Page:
libraries to help with DHTML and by giving the developer a set of examples to copy from.
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5.2 Component Frameworks
5.2.1 Dojo 0.4.2
http://dojotoolkit.org/

Dojo is an Open Source DHTML toolkit written in JavaScript. Dojo aims to solve some long-
standing historical problems with DHTML, which prevented mass adoption of dynamic web
application development.
Dojo allows the developer to easily build dynamic capabilities into web pages and any other
environment that supports JavaScript. It provides components that can be used to make
web sites and applications more useable, responsive, and functional. Using Dojo,
developers can build degradable user interfaces more easily, quickly prototype interactive
widgets, and animate transitions. They can use the lower-level APIs and compatibility layers
from Dojo to write portable JavaScript and simplify complex scripts. Dojo's event system, I/O
APIs, and generic language enhancement form the basis of a powerful programming
environment.
Dojo build tools can be used to write command-line unit-tests for JavaScript code. The Dojo
build process helps to optimize the JavaScript code for deployment by grouping sets of files
together and reuse those groups through "profiles".
Dojo does all of these things by layering capabilities onto a very small core providing just the
package system and little else. When writing scripts with Dojo, the developer can include
either little or many of the available APIs depending on the needs.
Dojo provides the following features:

Multiple Points of Entry - to make sure that users should be able to start using Dojo at
the level they are most comfortable with. For example, expert JavaScript programmers
should find a set of capable foundation capabilities that allow them to be more
productive quickly, while web designers and developers should find a set of easy to use,
modify, and extend components that make their applications more responsive without
requiring them to learn a large JavaScript API.

Interpreter Independence - Dojo is a JavaScript toolkit, but within the realm of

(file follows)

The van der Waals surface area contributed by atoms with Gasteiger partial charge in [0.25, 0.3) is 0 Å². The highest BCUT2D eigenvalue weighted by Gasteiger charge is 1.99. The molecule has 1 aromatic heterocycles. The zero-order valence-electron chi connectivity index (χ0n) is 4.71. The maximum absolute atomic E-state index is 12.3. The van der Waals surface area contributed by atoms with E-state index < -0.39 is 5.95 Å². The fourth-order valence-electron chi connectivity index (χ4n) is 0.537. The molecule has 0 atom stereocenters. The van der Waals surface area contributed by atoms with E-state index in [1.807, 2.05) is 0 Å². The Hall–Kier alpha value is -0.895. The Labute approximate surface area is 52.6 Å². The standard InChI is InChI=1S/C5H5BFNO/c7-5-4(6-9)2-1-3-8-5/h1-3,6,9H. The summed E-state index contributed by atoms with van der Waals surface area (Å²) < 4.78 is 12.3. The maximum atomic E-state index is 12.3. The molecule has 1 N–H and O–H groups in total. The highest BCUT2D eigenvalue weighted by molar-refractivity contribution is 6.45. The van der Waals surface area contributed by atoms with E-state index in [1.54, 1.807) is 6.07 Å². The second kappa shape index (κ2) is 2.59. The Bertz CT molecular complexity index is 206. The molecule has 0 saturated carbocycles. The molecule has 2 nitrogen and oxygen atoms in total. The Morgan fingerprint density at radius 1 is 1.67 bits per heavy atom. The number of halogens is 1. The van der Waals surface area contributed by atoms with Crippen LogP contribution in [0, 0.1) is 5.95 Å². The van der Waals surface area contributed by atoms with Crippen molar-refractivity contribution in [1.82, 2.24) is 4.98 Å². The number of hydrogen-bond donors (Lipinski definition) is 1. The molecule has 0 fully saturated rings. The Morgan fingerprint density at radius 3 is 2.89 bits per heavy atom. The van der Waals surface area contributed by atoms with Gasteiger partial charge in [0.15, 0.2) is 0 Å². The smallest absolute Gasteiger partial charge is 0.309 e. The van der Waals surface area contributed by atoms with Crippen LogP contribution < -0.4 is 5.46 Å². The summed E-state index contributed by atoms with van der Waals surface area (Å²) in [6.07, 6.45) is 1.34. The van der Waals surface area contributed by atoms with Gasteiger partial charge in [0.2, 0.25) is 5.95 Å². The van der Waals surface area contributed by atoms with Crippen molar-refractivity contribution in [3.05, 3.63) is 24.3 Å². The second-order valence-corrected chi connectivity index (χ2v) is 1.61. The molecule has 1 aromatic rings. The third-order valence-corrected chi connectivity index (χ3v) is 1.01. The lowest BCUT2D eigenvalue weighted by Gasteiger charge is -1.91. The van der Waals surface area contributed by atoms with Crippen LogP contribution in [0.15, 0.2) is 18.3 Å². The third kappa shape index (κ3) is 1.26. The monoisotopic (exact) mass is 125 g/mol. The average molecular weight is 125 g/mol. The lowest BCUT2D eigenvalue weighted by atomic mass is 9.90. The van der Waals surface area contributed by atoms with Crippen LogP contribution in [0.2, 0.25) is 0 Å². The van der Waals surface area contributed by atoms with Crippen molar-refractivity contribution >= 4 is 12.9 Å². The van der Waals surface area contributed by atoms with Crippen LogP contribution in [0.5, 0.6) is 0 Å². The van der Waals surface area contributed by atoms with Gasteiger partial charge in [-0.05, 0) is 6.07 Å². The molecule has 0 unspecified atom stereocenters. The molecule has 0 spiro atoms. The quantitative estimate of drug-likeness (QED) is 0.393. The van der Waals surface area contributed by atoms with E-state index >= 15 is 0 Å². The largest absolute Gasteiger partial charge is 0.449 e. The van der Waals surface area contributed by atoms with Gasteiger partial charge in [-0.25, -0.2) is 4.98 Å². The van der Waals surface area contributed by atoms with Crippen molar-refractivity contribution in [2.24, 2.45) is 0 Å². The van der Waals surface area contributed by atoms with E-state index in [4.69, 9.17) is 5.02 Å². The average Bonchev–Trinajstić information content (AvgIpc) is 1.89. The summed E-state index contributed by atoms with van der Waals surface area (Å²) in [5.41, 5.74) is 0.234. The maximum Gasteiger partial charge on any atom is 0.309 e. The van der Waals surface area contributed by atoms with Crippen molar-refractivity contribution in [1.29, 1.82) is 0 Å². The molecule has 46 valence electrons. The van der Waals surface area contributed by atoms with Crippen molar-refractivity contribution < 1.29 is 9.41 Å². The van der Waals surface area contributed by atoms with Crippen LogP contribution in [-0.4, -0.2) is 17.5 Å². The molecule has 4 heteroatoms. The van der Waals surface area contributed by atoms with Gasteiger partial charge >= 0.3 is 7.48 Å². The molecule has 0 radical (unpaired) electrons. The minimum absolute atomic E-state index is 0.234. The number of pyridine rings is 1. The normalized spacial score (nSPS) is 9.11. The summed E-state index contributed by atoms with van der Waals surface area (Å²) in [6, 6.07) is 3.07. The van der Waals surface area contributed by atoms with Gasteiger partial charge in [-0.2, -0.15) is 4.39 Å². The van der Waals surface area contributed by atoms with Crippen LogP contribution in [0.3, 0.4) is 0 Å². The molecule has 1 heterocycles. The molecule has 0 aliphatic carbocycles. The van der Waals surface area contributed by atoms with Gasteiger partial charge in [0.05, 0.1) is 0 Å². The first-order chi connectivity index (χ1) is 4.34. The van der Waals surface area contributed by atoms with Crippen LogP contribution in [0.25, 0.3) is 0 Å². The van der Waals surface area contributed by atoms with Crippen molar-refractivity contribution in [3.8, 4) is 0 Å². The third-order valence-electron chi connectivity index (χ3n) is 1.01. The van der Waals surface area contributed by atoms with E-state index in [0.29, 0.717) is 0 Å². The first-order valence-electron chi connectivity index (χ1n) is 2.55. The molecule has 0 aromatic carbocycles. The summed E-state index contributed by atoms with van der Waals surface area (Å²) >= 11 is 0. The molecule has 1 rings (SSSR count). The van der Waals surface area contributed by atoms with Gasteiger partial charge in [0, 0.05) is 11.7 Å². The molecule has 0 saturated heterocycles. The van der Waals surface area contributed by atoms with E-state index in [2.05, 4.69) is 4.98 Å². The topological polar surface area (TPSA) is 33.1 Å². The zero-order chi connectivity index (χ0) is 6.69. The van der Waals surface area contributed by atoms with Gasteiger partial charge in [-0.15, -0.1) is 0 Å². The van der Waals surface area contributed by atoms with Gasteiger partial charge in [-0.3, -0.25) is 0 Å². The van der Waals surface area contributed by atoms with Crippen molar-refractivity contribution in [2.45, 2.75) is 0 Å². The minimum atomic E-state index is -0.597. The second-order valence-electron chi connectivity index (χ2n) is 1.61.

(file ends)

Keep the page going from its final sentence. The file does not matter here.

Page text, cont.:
JavaScript interpreters and environments, not everything was created equal. Dojo tries
very hard to ensure that it is possible to support at least the very core of the system on
as many JavaScript enabled platforms as possible. This will allow Dojo to serve as a
"standard library" for JavaScript programmers as they move between client-side, server-
side, and desktop programming environments.

Forward Looking APIs - No one has a crystal ball when it comes to what technologies
will be broadly available or used in 5 years, but Dojo attempts to provide APIs that are
generic enough to be (directly) useful with today's capabilities while still building in room
for future improvement.

Reducing Barriers to Adoption - This core philosophy behind Dojo's design
acknowledges the fact that tools that are hard to use just will not get used, no matter
how good they are.
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On top of the packaging system, Dojo provides:

Big UI widget library

Rich layout capabilities

Visual effects and animations library

Browser-independent graphics

Event system for connecting parts together

Data storage and data binding system

AJAX capabilities

Internationalization and accessibility framework

JavaScript utilities for various tasks.
Example of user interface implemented in Dojo is represented on the picture below:

While being useful by itself, Dojo also serves as the foundation for several JavaScript
frameworks as well as server-side frameworks integration.
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5.2.2 Script.aculo.us 1.7.0
http://script.aculo.us/

Script.aculo.us (Scriptaculous) toolkit provides a developer with easy-to-use, cross-browser
user interface JavaScript libraries. Scriptaculous can be used to create usable and
responsive web interfaces, including AJAX capabilities, slider control, drag-and-drop, and
visual effects.
Slider control allows user to visually choose the value in the specified range or from the
specified list of values.

Script.aculo.us slider control
AJAX capabilities are based on Prototype library adding support for auto-completion and in-
place editing.

Script.aculo.us autocompletion support
The Drag-and-drop library enables easy-to-do dragging and dropping of elements in the web
application and implementation of sortable lists and floats.
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The Visual Effects library animations are time-based, not frame-based, allowing the
animation to run in exactly the time span given by developer. They are also style/CSS-based
and so are for most part independent from the underlying HTML control (different browsers
may apply different restrictions on style properties for some controls though). The library
includes 5 basic and 16 composite effects and supports chaining and compositing effects
and animations.
Scriptaculous framework also adds support for unit-testing JavaScript code.
5.2.3 Yahoo! UI (YUI) 2.2.0a
http://developer.yahoo.com/yui/

The Yahoo! User Interface (YUI) Library is a set of utilities and controls, written in JavaScript,
for building richly interactive web applications using techniques such as DOM scripting,
DHTML and AJAX. The YUI Library also includes several core CSS resources. All
components in the YUI Library have been released as open source under a BSD license
and are free for all uses.
YUI components fall into three groups: Utilities, UI Controls, and CSS resources.
The YUI Utilities simplify in-browser devolvement that relies on cross-browser DOM
scripting, as do all web applications with DHTML and AJAX characteristics, including: